2-10 Investigation of Shallow Groundwater Migration at Snowy Cold Region

-Research on Shallow Groundwater Flow Based on Groundwater Level and Geological Structures in the Horonobe Area-

Fig.2-24 Implementation of the surface hydrological survey

Fig.2-24 Implementation of the surface hydrological survey

The upper panel shows a photograph taken during the snow season. A snow tractor is utilized in our survey. The lower panel shows a photograph taken during the snow-free season. We put on two layers of a long-sleeved jacket, mosquito net masks, and leather gloves, and we also used mosquito, horsefly and hornet repellent.


Fig.2-25 Results of groundwater-level observation around the Horonobe URL

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Fig.2-25 Results of groundwater-level observation around the Horonobe URL

Results of the groundwater-level observation, the daily precipitation, and the depth of shaft excavation from June 2006 to December 2009. The data are for several shallow boreholes near the Horonobe URL. It is considered that the groundwater level rose as the temperature increased to more than 0 °C in the snow season.

To assess the safety of geological disposal of high-level radioactive waste, it is important to understand groundwater flow as a driving force of mass transport. To estimate groundwater flow by performing a numerical simulation, the upper hydraulic boundary condition of an aquifer must be appropriately evaluated and configured on the basis of the water supply. Therefore, shallow groundwater flow system, including water infiltration from the surface to shallow underground, subsurface runoff, and deep groundwater recharge, should be considered on the basis of hydrological information.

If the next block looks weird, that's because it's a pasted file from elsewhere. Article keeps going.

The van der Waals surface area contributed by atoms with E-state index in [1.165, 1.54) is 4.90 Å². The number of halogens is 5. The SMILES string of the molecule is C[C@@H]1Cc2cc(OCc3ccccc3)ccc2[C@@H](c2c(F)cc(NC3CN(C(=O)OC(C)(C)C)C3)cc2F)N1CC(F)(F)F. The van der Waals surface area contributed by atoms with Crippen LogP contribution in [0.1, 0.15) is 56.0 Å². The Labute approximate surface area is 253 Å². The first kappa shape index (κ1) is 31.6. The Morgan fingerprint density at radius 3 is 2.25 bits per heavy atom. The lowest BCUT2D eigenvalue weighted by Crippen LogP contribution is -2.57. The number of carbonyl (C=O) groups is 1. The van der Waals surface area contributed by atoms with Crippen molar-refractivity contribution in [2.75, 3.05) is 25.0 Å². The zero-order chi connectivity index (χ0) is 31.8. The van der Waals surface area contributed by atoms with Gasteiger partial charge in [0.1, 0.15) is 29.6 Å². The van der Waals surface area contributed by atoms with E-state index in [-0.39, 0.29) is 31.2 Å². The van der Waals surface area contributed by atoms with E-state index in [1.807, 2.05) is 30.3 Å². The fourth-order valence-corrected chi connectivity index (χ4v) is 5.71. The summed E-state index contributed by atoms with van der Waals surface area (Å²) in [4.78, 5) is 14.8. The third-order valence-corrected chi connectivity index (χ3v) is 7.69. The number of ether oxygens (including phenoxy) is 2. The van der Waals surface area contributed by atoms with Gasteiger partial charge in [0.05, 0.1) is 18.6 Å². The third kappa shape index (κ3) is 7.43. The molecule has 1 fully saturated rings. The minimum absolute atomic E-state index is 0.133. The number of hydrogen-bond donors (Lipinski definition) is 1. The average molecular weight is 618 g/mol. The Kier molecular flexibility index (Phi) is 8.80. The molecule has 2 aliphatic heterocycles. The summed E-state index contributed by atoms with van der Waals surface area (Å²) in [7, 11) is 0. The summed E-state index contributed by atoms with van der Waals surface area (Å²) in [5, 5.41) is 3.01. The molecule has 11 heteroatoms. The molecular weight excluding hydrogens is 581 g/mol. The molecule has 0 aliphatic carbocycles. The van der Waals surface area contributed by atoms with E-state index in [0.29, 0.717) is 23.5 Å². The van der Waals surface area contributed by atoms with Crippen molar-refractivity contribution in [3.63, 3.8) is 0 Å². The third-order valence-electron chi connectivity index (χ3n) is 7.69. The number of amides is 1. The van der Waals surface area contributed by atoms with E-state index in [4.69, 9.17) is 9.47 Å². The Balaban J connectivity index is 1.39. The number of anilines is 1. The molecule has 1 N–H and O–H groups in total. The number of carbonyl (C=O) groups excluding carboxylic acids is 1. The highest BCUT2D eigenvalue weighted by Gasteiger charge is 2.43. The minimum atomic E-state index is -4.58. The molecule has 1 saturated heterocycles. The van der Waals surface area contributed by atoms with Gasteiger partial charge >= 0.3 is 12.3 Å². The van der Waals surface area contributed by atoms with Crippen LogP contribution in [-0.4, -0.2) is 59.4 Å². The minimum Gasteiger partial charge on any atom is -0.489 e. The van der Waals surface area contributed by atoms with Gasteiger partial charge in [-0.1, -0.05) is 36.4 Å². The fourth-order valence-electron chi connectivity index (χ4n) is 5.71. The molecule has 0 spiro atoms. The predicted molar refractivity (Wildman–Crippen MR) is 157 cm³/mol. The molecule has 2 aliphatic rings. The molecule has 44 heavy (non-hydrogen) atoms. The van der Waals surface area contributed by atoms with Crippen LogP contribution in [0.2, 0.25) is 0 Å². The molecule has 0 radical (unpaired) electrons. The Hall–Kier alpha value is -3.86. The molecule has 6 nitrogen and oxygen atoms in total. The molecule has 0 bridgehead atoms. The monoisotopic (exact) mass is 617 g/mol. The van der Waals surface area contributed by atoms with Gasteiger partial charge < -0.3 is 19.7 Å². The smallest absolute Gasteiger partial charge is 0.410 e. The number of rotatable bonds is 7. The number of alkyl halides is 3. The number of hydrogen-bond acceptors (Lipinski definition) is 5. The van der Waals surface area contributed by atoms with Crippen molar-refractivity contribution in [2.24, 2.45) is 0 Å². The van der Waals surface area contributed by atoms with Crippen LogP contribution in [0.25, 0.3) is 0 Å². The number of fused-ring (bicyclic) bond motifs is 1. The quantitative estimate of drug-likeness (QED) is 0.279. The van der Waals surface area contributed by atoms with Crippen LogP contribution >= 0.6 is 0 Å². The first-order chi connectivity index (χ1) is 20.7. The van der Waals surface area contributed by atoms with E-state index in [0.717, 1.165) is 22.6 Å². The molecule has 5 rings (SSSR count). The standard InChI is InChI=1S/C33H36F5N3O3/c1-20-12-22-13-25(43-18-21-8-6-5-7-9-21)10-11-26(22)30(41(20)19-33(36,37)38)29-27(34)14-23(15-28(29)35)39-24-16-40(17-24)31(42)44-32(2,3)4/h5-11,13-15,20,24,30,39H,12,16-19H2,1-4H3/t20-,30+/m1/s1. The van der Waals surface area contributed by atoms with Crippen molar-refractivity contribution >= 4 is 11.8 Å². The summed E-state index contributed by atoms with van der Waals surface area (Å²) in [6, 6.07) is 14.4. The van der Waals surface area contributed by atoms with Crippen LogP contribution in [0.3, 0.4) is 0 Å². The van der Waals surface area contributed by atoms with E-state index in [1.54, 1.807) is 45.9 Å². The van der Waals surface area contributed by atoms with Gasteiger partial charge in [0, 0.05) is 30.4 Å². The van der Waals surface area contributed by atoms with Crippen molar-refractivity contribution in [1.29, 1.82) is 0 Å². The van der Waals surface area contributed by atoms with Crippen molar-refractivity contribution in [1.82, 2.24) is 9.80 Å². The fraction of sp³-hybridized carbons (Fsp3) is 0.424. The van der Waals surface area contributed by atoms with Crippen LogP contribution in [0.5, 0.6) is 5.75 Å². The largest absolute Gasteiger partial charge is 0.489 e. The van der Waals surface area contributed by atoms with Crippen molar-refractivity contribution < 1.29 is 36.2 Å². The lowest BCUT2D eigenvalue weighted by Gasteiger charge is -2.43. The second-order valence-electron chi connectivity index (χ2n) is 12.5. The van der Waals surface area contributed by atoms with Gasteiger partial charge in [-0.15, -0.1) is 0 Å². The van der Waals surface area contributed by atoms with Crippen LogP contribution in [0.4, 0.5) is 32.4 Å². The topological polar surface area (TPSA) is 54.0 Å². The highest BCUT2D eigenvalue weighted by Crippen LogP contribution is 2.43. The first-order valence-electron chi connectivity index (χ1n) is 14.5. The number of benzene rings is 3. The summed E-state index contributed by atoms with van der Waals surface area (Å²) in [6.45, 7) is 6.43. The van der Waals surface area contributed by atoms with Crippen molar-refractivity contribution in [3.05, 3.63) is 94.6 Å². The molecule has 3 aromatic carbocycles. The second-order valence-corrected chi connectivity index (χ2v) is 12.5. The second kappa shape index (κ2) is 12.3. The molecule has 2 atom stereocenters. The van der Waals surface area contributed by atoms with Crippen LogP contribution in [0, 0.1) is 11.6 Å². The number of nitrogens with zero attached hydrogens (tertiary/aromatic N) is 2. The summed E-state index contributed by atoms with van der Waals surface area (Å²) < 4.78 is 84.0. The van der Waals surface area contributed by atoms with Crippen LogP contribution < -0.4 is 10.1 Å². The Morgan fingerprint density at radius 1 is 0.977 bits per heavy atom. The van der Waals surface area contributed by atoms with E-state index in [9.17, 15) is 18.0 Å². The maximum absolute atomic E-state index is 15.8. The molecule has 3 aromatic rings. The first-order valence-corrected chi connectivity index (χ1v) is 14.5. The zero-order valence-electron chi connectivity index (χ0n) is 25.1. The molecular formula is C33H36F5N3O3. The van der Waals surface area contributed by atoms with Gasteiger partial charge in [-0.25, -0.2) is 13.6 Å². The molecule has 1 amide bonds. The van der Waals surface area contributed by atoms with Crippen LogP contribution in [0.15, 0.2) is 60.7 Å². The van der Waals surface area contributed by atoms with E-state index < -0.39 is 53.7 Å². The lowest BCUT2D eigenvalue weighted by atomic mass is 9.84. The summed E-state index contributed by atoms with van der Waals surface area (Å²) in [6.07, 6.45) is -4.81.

We have been carrying out the following surface hydrological observations in Horonobe, Hokkaido: meteorological observation, observation of river flux, observation of shallow groundwater level, and snowfall observation (Fig.2-24). In this study, to elucidate the mechanism of the water supply from the surface to the shallow underground region during cold snowy conditions, we estimated and analyzed the results of meteorological and long-term groundwater-level observations by using approximately 3∼50 m deep boreholes, by considering the geological structures in the surrounding area. The results indicate that during snow season, the snow melting from the bottom of a snow cover supplies the shallow underground region with water and that the groundwater level rises due to the melting of the snow on the surface as the temperature rises above 0 °C (Fig.2-25). In addition, from the results of long-term observations, it has been clarified that the shaft excavation for the construction of the Horonobe underground research laboratory (URL) does not cause a drop in the shallow groundwater level.

Previously, it was very difficult to estimate accurately the water balance throughout the year for snowy cold regions, because obtaining hydrological and meteorological data and carrying out geological survey in snow season is difficult. This study supplies qualitative information about water infiltration from the surface to underground region in cold snowy areas and implements the evaluation of the hydrogeological environment throughout the year.


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